I am seeking a used laptop to purchase online for on the go use for work, and I want to buy something that is great all around. There was a Linux YouTuber who was highly suggesting Lenovo ThinkPads. His reasoning was it’s not only great for Linux but also Hackintosh. I don’t care about the Hackintosh side, but I do want the best compatibility I can get for Linux, especially with EndeavourOS.
All of my laptops are Lenovo Thinkpads of one model or another and they all are multibooted with EndeavourOS along with ArchBang, Manjaro, antix, Archman, Lilidog, Void, Bodhi, Mageia, and PCLinuxOS. No issues with any of the laptops or any of the distros installed on them. So, I guess I could say that a Thinkpad has good compatability with Linux.
To be honest, all the Thinkpads I got used either had no battery, a bad battery, or a battery that soon went bad in like about 6 months or so. As for assessing battery health, I am at a loss on how to do that except for starting it up fully charged and seeing how long it will operate before it needs to be plugged in. Most of the ones I have now I just keep them plugged in the whole time I am using them anyway.
My last Lenovo was a ThinkBook, battery last a good few hours but I just surf the forums so no heavy graphics. Almost 3 years in and no issues to complain about. Works with Linux right out of the box after shutting down a few things like security boot. Bought this i7 unit new and would buy another tomorrow if needed to.
I dont think it is underpowered but it has a what I consider a small ssd (hard drive) for what I usually prefer. I find it a bit pricey for my tastes also. Have you checked places like ebay or newegg dot com? All of my Thinkpads I have gotten off of ebay. Your mileage may vary.
Lenovo has a very strong Linux support. In 2020 they announced that all Tinkpads can be purchase with preinstalled Linux (Ubuntu, Red Hat). Not sure if that is true. But my personal experience with my Thinkpad X1 is very good. Lenovo even supports BIOS updates through the Linux command line (fwupd).
Yes, this is really cool. Doing BIOS/UEFI updates like this is perfect. No USB stick needed. Just using the fwupdmgr tool. It downloads the available updates from Lenovo (including BIOS or even firmware updates for CPU, NVME, etc.) and puts them in the right place to be installed during next boot. VERY convenient.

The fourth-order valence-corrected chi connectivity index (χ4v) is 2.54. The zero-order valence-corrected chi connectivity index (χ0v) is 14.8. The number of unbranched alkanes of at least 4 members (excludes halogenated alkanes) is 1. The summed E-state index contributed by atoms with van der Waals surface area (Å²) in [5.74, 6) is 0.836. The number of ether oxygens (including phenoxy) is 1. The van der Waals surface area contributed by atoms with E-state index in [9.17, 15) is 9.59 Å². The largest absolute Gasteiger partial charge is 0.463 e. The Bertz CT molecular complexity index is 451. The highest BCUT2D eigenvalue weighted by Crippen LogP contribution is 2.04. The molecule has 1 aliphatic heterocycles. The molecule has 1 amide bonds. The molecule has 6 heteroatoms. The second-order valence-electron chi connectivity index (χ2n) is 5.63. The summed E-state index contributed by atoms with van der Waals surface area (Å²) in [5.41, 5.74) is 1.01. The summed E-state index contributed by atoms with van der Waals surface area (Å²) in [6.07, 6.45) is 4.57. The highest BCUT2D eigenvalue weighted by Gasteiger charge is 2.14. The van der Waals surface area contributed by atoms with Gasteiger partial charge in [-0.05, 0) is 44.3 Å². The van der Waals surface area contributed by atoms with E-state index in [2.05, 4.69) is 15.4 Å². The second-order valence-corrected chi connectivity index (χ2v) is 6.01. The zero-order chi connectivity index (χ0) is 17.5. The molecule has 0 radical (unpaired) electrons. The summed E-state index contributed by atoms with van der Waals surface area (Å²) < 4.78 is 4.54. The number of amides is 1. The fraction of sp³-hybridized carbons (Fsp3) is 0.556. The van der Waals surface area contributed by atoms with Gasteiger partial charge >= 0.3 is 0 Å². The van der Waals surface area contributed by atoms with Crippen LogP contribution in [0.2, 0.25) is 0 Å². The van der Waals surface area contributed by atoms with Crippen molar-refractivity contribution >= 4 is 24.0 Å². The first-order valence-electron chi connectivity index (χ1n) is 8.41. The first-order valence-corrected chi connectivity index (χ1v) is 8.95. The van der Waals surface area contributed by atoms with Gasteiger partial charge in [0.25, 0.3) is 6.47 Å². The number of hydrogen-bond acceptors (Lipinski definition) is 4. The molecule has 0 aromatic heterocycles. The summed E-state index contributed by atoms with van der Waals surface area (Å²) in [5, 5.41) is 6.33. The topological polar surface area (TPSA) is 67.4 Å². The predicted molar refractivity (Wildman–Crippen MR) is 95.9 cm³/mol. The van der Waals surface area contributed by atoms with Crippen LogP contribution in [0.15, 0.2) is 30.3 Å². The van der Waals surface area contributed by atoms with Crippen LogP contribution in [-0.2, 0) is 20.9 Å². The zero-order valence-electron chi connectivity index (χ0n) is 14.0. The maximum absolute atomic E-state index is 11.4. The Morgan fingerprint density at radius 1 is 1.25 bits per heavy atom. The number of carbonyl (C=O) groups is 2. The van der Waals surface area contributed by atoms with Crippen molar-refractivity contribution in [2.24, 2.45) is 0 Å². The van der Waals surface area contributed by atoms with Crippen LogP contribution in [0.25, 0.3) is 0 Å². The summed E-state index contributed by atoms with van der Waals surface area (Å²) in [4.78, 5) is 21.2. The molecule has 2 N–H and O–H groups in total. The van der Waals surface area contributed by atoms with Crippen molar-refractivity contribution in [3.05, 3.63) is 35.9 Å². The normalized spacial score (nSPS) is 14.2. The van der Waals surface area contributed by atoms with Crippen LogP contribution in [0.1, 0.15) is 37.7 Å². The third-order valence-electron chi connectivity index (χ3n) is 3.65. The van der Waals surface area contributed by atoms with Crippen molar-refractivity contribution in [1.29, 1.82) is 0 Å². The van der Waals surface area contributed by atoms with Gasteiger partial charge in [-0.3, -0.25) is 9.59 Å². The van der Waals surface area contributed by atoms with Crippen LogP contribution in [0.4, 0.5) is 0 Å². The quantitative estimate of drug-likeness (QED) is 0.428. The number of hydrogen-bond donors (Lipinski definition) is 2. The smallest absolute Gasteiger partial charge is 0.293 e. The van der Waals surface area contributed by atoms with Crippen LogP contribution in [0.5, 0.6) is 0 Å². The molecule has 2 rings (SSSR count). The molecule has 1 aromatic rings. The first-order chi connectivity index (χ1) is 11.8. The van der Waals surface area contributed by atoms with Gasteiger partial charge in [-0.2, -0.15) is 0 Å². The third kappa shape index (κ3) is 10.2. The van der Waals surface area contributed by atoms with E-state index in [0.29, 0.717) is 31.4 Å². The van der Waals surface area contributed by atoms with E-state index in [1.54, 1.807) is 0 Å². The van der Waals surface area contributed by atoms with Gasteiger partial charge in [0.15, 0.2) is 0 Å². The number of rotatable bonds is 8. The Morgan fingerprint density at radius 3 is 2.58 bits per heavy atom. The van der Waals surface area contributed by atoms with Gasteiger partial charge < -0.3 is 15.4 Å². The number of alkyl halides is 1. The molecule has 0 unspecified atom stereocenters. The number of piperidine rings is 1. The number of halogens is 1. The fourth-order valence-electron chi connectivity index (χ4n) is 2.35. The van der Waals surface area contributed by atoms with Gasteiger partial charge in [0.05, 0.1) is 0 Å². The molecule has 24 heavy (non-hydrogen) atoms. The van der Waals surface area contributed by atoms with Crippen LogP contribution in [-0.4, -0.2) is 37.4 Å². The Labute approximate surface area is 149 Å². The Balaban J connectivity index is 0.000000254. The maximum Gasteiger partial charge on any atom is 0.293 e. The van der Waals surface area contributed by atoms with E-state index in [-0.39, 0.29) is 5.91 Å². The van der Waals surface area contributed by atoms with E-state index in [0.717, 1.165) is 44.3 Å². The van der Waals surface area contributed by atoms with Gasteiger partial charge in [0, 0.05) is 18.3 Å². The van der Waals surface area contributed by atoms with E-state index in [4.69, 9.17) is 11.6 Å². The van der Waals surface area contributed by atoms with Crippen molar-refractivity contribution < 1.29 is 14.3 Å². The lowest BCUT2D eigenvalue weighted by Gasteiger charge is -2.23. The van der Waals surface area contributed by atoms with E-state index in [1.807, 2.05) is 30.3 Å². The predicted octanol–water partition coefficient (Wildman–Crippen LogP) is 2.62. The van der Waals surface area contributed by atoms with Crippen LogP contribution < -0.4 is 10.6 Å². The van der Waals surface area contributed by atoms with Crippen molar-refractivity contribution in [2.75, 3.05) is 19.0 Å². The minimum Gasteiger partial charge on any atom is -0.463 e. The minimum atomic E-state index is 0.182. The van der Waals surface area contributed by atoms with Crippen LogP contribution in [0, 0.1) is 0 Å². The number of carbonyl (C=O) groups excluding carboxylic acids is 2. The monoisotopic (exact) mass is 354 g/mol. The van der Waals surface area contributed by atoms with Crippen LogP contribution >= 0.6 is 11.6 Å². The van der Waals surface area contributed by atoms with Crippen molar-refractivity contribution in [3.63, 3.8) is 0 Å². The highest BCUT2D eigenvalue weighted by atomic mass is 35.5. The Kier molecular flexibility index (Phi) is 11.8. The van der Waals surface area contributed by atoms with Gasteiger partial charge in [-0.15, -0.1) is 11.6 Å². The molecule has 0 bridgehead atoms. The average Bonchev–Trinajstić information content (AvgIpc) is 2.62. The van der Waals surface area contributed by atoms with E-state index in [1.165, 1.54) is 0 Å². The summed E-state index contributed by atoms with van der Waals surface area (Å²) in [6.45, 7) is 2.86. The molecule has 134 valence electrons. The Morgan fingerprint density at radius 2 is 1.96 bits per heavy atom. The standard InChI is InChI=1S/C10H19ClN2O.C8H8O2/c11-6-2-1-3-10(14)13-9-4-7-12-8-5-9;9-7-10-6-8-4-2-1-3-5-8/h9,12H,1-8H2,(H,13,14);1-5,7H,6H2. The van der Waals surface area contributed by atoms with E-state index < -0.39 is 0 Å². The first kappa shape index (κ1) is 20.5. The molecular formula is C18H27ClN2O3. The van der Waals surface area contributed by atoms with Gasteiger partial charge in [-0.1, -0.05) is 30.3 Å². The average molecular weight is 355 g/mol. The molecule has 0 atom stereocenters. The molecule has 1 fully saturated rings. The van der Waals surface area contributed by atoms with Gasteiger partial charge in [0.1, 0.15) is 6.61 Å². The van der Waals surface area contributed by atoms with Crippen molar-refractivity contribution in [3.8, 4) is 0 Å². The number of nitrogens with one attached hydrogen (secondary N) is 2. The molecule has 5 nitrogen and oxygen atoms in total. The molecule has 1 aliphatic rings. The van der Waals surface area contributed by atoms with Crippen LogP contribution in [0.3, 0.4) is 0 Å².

Yes, in the archaic models you’re looking at, all T (including the p suffix, but not s suffix), which are the rank and file ThinkPad models (p suffix for more powerful models, s suffix, for slim, being the premium line but will have SOME soldered), and P models (which are mobile workstations) can be upgraded. Some of the X models (not to be confused with the X1 you were looking at, these are smaller, more mobile laptops) and most of the L series (value segment):
T440P, T460, L460, P50, X270, P52, T470, T470P, L380, T480 (The XN80 are the oldest machines that I personally consider worth using anymore, as it’s when they switched to 15-watt TDP quad core CPU’s). There’s a lot more, but this is the types you’ll be looking for to avoid soldered ram.
Even though it’s a bit older, my main machine is a Lenovo X270 (i5 6th Gen) which has all I need - upgradeable RAM and Hard Drive - Removable Battery - Type C and proprietary docking capabilities (for my work and home setups), also small form factor of 12.5" and 1080p screen with nice screen visibility (I’m typing this message on a coffee shop under the sun).
I never ever - ever - had a compatibility issue on Lenovo laptops, and I was a big distrohopper before EndeavourOS.
I bought an older business Lenovo Thinkpad used four years ago. In addition to several Linux distributions, EOS is also installed on it. I use EndeavourOS as my primary operating system, and since then it has been running smoothly without any particular problems.
They can be. One of the ways that you can determine is by using the Lenovo PSREF. Just google “ThinkPad [model in question] psref” and you’ll have all the information about any Lenovo model you could want to have.